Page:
Certainly. The Retina MacBook Pro has one HDMI output and two Thunderbolt ports, so you can run the internal display and three external monitors as long as you can accept HDMI on your third monitor (with or without an adapter/converter). Any mini-DisplayPort adapter from Apple will work from Thunderbolt in addition to adapters labeled as Thunderbolt.


3

If you use a VGA connection, the Apple iPad Dock Connector to VGA Adapter might be of interest to you. http://store.apple.com/us/product/MC552ZM/A


3

Just for clarification: With the iPad2, every app is mirrored on the VGA adapter by default, without any additional measures.


3

I've had the same problems. I think youre leaving the lid to your mac open. If you are using an external keyboard, external mouse, and an external display, while your mac is powered, you can close the lid, hit the shift key a couple times to wake it up and I think you will see the desired resolution listed. There is a command line solution Get this ...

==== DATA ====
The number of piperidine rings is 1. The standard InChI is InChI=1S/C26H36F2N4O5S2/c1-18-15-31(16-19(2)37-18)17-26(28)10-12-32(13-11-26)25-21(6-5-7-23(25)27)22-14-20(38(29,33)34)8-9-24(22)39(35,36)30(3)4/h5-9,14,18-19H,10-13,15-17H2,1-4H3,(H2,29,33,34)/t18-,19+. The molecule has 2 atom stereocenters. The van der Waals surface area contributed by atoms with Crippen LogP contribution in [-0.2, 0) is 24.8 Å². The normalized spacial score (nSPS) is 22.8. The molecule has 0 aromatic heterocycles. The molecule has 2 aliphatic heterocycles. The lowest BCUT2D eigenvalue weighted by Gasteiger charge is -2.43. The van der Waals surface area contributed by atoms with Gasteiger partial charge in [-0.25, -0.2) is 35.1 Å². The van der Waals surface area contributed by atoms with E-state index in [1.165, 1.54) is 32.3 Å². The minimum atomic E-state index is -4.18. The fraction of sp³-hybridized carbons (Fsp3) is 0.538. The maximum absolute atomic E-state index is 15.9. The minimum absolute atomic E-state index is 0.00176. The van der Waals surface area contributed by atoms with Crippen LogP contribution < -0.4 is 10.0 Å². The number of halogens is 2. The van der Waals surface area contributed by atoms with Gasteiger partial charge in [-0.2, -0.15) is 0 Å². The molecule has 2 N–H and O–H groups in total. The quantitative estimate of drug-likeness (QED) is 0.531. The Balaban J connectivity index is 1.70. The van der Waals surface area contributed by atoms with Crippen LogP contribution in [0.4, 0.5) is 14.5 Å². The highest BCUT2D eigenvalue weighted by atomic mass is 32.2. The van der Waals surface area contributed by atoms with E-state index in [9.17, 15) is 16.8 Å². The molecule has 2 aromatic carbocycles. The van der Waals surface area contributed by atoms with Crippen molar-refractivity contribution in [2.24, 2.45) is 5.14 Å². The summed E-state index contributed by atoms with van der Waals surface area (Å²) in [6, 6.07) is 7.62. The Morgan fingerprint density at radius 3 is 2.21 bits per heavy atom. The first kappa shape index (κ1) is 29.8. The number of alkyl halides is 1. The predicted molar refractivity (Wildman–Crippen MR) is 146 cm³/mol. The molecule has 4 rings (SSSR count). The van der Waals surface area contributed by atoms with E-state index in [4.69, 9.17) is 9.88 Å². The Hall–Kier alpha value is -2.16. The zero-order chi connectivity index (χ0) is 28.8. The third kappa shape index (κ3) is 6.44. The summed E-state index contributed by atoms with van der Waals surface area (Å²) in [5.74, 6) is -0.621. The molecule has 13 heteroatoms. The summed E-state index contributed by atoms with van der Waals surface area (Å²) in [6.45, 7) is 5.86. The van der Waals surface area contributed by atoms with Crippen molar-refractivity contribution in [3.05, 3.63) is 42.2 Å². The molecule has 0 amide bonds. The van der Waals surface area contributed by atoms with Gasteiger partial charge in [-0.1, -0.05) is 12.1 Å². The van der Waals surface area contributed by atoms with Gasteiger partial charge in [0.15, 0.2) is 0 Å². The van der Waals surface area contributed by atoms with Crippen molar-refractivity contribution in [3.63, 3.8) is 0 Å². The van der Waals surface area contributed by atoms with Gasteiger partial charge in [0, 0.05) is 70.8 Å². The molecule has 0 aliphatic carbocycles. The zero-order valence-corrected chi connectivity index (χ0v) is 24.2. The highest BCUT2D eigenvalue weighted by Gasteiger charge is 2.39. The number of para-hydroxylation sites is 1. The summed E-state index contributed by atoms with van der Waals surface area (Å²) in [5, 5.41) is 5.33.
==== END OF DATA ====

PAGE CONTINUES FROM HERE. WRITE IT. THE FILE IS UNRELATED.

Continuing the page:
3

You cannot run VGA from the HDMI port the way you have it set up. You need a direct HDMI->VGA converter. The reason is that HDMI does not output analog signals. The cable head actually has a digital-to-analog converter chip in it, but your HDMI<->DVI adapter does not. So even though the DVI<->VGA adapter fits, the analog pins aren't actually ...


2

I would just look in the app store for a video playback app that supports VGA output. Lots of them do now. You don't need to jailbreak your phone. Here is an app called "StreamToMe" that supports playback of your videos over 3G and Wi-Fi and has VGA output. StreamToMe: http://itunes.apple.com/us/app/streamtome/id325327899?mt=8#


2